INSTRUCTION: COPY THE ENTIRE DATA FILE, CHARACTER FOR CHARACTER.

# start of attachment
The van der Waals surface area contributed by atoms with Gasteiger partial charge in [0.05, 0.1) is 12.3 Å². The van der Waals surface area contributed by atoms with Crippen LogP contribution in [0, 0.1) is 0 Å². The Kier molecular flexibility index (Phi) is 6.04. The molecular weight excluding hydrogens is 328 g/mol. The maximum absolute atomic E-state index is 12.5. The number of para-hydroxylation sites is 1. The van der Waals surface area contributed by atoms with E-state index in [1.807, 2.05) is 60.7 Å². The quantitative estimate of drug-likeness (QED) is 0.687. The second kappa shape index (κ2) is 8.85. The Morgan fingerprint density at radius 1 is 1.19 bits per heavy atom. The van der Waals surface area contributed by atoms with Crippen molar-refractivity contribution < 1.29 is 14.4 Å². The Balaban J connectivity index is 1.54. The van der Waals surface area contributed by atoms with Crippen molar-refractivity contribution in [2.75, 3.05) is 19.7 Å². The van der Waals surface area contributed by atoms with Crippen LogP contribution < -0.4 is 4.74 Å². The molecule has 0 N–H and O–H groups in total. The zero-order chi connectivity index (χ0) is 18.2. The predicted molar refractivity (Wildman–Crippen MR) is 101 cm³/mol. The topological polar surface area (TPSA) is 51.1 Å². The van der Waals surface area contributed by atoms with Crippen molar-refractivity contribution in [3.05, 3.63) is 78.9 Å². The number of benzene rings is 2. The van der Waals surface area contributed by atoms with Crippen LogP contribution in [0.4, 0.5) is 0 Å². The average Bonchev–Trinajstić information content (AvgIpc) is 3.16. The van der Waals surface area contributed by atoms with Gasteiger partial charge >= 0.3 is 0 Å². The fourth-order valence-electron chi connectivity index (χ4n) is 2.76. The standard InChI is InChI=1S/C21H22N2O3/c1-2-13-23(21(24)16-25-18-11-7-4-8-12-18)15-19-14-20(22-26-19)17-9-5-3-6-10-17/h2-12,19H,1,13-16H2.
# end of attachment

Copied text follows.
The van der Waals surface area contributed by atoms with Gasteiger partial charge in [0.05, 0.1) is 12.3 Å². The van der Waals surface area contributed by atoms with Crippen LogP contribution in [0, 0.1) is 0 Å². The Kier molecular flexibility index (Phi) is 6.04. The molecular weight excluding hydrogens is 328 g/mol. The maximum absolute atomic E-state index is 12.5. The number of para-hydroxylation sites is 1. The van der Waals surface area contributed by atoms with E-state index in [1.807, 2.05) is 60.7 Å². The quantitative estimate of drug-likeness (QED) is 0.687. The second kappa shape index (κ2) is 8.85. The Morgan fingerprint density at radius 1 is 1.19 bits per heavy atom. The van der Waals surface area contributed by atoms with Crippen molar-refractivity contribution < 1.29 is 14.4 Å². The Balaban J connectivity index is 1.54. The van der Waals surface area contributed by atoms with Crippen molar-refractivity contribution in [2.75, 3.05) is 19.7 Å². The van der Waals surface area contributed by atoms with Crippen LogP contribution < -0.4 is 4.74 Å². The molecule has 0 N–H and O–H groups in total. The zero-order chi connectivity index (χ0) is 18.2. The predicted molar refractivity (Wildman–Crippen MR) is 101 cm³/mol. The topological polar surface area (TPSA) is 51.1 Å². The van der Waals surface area contributed by atoms with Crippen molar-refractivity contribution in [3.05, 3.63) is 78.9 Å². The number of benzene rings is 2. The van der Waals surface area contributed by atoms with Crippen LogP contribution in [0.4, 0.5) is 0 Å². The average Bonchev–Trinajstić information content (AvgIpc) is 3.16. The van der Waals surface area contributed by atoms with Gasteiger partial charge >= 0.3 is 0 Å². The fourth-order valence-electron chi connectivity index (χ4n) is 2.76. The standard InChI is InChI=1S/C21H22N2O3/c1-2-13-23(21(24)16-25-18-11-7-4-8-12-18)15-19-14-20(22-26-19)17-9-5-3-6-10-17/h2-12,19H,1,13-16H2.